Prime Minister Imran Khan on Saturday called on developed countries to do more to control global warming and climate change. His remarks came during a live session of the inauguration ceremony of World Environment Day in Islamabad.
Pakistan is hosting this year’s World Environment Day in collaboration with the United Nations Environment Program (UNEP).
While inaugurating the official activities at the Jinnah Convention Centre in the federal capital, Khan said that the richest countries of the world have not done enough to combat global warming.
“Has the developed world done enough: The answer is no,” Khan said. “Emissions are from the rich countries. And I think they know they haven’t done enough.”
“Pakistan has done more than any other in the world to combat rising emissions relative to its economic means,” Khan said, referring to a number of environment-friendly initiatives taken during his tenure including the flagship project of the 10-billion tree tsunami.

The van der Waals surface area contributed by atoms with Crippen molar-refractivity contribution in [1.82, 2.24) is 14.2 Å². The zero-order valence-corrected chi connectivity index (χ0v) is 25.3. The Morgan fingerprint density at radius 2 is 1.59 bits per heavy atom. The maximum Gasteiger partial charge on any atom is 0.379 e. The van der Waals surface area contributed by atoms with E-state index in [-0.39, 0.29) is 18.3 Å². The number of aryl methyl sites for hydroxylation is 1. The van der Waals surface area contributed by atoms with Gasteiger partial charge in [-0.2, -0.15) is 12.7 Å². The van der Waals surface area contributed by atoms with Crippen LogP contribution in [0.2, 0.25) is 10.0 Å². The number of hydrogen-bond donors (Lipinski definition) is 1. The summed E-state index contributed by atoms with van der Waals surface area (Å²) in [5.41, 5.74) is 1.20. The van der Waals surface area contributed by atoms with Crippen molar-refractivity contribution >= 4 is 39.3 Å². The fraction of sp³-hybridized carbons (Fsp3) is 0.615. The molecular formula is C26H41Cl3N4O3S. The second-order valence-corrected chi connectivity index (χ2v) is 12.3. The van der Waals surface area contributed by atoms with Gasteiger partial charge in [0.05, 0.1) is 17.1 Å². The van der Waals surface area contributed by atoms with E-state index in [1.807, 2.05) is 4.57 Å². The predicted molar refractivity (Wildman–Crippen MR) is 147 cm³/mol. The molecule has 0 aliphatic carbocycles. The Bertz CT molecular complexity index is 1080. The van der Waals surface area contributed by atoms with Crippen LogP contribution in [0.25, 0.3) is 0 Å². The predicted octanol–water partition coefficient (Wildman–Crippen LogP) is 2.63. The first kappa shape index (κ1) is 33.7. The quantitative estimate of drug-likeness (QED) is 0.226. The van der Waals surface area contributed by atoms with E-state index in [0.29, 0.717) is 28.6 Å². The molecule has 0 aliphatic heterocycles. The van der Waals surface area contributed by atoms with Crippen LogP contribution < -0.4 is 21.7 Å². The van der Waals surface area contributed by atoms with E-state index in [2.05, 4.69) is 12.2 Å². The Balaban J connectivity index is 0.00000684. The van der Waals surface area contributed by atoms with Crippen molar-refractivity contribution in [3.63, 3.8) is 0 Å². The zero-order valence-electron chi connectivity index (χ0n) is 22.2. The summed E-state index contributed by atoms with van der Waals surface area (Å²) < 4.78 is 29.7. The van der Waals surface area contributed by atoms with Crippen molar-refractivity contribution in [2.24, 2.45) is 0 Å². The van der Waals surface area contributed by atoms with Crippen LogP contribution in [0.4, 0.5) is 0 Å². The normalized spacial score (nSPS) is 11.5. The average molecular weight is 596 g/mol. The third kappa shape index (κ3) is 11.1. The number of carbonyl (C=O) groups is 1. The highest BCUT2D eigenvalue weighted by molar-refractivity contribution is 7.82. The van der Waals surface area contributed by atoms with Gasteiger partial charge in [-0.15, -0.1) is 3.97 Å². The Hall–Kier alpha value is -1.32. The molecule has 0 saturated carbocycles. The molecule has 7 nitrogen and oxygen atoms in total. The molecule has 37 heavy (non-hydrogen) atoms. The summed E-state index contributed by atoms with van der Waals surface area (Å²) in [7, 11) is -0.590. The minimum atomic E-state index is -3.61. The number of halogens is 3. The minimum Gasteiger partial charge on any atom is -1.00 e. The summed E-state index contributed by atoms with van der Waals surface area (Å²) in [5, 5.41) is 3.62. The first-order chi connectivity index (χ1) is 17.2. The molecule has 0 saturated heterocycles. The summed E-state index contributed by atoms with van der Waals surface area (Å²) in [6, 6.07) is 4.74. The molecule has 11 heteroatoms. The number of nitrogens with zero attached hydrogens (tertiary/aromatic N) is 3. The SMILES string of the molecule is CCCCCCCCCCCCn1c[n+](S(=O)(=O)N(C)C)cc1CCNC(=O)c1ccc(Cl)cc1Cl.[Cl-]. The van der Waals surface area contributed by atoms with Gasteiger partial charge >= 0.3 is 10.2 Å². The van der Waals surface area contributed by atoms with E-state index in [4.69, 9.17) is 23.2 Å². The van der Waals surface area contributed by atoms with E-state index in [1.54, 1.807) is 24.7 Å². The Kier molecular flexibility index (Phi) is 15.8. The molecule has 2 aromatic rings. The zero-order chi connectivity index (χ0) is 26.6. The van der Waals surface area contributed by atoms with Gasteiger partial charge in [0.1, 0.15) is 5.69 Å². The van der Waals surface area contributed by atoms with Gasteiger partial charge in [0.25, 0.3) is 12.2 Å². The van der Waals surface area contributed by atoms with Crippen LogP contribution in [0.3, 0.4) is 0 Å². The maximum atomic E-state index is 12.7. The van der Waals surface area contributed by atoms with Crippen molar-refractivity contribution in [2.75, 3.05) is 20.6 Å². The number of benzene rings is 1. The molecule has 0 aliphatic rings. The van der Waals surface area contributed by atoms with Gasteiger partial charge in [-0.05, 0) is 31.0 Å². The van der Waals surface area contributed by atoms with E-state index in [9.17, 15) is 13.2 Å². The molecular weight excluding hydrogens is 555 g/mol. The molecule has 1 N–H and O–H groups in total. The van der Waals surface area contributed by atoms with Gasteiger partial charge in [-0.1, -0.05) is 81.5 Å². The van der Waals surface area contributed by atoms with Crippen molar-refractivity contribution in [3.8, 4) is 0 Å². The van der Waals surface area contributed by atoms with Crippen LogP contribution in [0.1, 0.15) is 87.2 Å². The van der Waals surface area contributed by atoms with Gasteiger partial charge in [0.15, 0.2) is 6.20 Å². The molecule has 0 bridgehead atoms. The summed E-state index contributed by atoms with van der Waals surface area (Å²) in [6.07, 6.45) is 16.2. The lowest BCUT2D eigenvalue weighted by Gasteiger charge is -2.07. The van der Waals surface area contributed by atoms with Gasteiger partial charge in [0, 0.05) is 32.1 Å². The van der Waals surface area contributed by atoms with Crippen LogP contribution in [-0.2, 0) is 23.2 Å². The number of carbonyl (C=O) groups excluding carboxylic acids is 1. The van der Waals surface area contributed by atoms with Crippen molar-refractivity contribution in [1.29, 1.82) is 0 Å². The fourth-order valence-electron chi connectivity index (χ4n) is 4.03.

The world has been all praises for PM Khan’s tree plantation drive. According to a UNEP report released on Friday, Pakistan had experienced an environmental turnaround over the last five years, after decades of decline in its natural capital. However, it added a lot more still needs to be done.
Aside from ecological restoration, the country is also quite active in the green finance market, seeking finances for its environment-friendly projects to minimize reliance on fossil fuels.
The Prime Minister warned that global warming is causing the glaciers to melt quickly and if the world did not pay attention, there would be more devastation across the globe.
He stressed that the implementation of environmental policies would be impossible for governments across the world without the support of their masses.
Khan then urged Pakistanis, especially the youngsters, to actively participate in the government’s ecological initiatives – like Ten Billion Trees and Clean and Green Pakistan.
Worsening water crisis
The premier also shared a few thoughts about the looming water crisis in the country and noted the ongoing blame game among the provinces regarding the alleged water theft.
“Pakistan’s 80% water comes through glaciers, and glaciers are being severely affected due to global warming …. India and several other countries will also be affected by it,” he said.